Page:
The current Turkish regime has been regularly accused of sponsoring Daesh (Isis/Isil) and other jihadi groups in Syria. One of the main reasons for this behaviour has been Turkey’s opposition to a feminist social revolution taking place on the Syrian-Turkish border – one which it has sought to undermine by any means necessary.
But despite Ankara’s best efforts, this revolution is not going away, as a new report reveals.
Turkey, jihadis and Rojava
Rojava is a multi-ethnic region in northern Syria with a largely Kurdish population. As the military escalation of 2011 in Syria turned the country into a warzone, communities in Rojava prepared to defend and govern themselves. It sought to create a secular form of direct democracy focused on equality and peaceful coexistence. From 2012 onwards, it became one of the most peaceful parts of Syria, even though it faced constant attacks from jihadi invaders.
For most of 2016, Rojavan militias were among the strongest opponents of Daesh, and threw the group out of its stronghold in Manbij in August. But Turkey decided to invade northern Syria soon afterwards, aiming mainly to weaken these militias and stop them from continuing their advance on jihadi-held territory. Rojavan forces now have to defend themselves in the north from Turkey and al-Qaeda-influenced Turkmen jihadis backed by Turkey, and from Daesh elsewhere.
A report on the Rojava Revolution
But while their defence resources are more stretched than ever before, the people of Rojava are both continuing and expanding their social revolution.
The Committee of Diplomacy of Kongreya Star – a confederation of women’s organisations in Rojava – recently released a 33-page report, in which it explained how the Rojava Revolution is developing.
The report provides a detailed update on how the women of Rojava are playing a leading role in organising all areas of life: education, culture and arts, economics, self-defence, social affairs, problem-solving and justice, politics, local government, ecology, press and media, and international relations. It says that this process stems:
Read on...Support us and go ad-free
from the conviction that women need to organise themselves autonomously, as only a strong association of women can form the self-defence system necessary to confront the existing male-dominated institutions. Only when women are able to organise themselves, we believe, will they be able to challenge the current patriarchal structures and mentalities in order to build viable, sustainable alternatives. Without the liberation of women, a truly free society is impossible.
But while the Rojava Revolution seeks to create a more equal society, it also needs to defend its people. The report adds that:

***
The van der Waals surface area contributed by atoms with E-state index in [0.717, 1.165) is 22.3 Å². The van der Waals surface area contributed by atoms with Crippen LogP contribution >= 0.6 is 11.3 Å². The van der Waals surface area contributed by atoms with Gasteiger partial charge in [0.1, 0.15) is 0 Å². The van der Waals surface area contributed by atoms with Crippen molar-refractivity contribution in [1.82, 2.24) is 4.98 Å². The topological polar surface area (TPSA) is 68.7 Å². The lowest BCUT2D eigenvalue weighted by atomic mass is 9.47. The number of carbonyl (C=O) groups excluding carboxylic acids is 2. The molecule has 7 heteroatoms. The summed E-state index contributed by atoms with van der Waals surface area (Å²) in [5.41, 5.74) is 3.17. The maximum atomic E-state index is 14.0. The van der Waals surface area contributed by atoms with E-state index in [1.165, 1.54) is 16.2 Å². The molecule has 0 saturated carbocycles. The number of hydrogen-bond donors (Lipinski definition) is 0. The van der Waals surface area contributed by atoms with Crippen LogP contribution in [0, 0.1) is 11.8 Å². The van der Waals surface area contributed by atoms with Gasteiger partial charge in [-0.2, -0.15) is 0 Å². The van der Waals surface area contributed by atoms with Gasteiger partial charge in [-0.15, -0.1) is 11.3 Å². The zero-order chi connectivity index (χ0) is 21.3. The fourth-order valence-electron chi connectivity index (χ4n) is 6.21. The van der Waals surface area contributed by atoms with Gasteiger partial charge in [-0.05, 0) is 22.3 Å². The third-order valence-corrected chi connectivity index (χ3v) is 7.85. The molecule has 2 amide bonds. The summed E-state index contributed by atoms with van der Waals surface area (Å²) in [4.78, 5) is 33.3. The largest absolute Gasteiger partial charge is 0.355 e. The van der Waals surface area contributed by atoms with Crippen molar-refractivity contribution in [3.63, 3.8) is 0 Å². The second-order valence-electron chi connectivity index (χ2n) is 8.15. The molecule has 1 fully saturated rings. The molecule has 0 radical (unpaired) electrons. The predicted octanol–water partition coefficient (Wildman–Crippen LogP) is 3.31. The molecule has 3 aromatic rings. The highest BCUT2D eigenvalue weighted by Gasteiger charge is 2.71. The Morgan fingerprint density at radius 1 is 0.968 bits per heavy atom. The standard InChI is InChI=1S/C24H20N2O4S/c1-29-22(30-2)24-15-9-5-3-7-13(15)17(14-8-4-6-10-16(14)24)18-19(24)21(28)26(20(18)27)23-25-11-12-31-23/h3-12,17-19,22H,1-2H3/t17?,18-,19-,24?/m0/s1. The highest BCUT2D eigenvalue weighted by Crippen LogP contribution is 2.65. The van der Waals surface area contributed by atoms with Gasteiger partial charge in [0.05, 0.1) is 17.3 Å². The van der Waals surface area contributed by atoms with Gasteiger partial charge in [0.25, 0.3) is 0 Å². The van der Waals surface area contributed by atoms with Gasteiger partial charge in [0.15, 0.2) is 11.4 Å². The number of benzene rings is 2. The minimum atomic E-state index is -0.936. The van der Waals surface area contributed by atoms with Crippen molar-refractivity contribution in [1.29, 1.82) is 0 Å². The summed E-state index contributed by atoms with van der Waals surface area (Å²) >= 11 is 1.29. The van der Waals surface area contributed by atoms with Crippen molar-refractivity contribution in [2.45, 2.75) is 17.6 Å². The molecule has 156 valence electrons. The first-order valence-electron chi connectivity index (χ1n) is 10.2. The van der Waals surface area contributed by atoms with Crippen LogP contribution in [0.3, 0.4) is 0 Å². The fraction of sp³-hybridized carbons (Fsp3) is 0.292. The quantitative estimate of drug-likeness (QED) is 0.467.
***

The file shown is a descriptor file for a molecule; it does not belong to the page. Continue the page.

self-defence [is] a fundamental principle of defending, developing and improving the values of this ethical and democratic society. Self-defence therefore includes all spheres of life, not only the military aspects.
It goes on to explain how its communities are organising themselves and how a communal economic system is being established.
But a point that is particularly worrying for both the Turkish regime and many other states in the Middle East is that the people involved in the Rojava Revolution hope not just for a better society in their own communities, but for a better society across the whole region. And gender equality is at the heart of this mission, as the report insists:
Working throughout Rojava and Syria, Kongreya Star aims to be an example for the entire Middle East and to realise the women’s liberation revolution across the entire region. Struggling against patriarchy and the accompanying family structure, we aim for the free-union of woman and man and a democratic family structure based on mutual will. Building from there, our goal is to overcome all forms of domination, power, ownership and sexism to establish a truly free society.
To read the whole report, see here [pdf].
– Kongreya Star is keen to receive support – humanitarian and financial – to help consolidate the Rojava Revolution. To find out more on how to help, contact the Committee for Diplomatic Relations of Kongreya Star at [email protected].
– Support The Canary as we seek to amplify the voices of oppressed people around the world.
Feature image via Kurdistan AidSupport us and go ad-free
We know everyone is suffering under the Tories - but the Canary is a vital weapon in our fight back, and we need your support
The Canary Workers’ Co-op knows life is hard. The Tories are waging a class war against us we’re all having to fight. But like trade unions and community organising, truly independent working-class media is a vital weapon in our armoury.
The Canary doesn’t have the budget of the corporate media. In fact, our income is over 1,000 times less than the Guardian’s. What we do have is a radical agenda that disrupts power and amplifies marginalised communities. But we can only do this with our readers’ support.
So please, help us continue to spread messages of resistance and hope. Even the smallest donation would mean the world to us.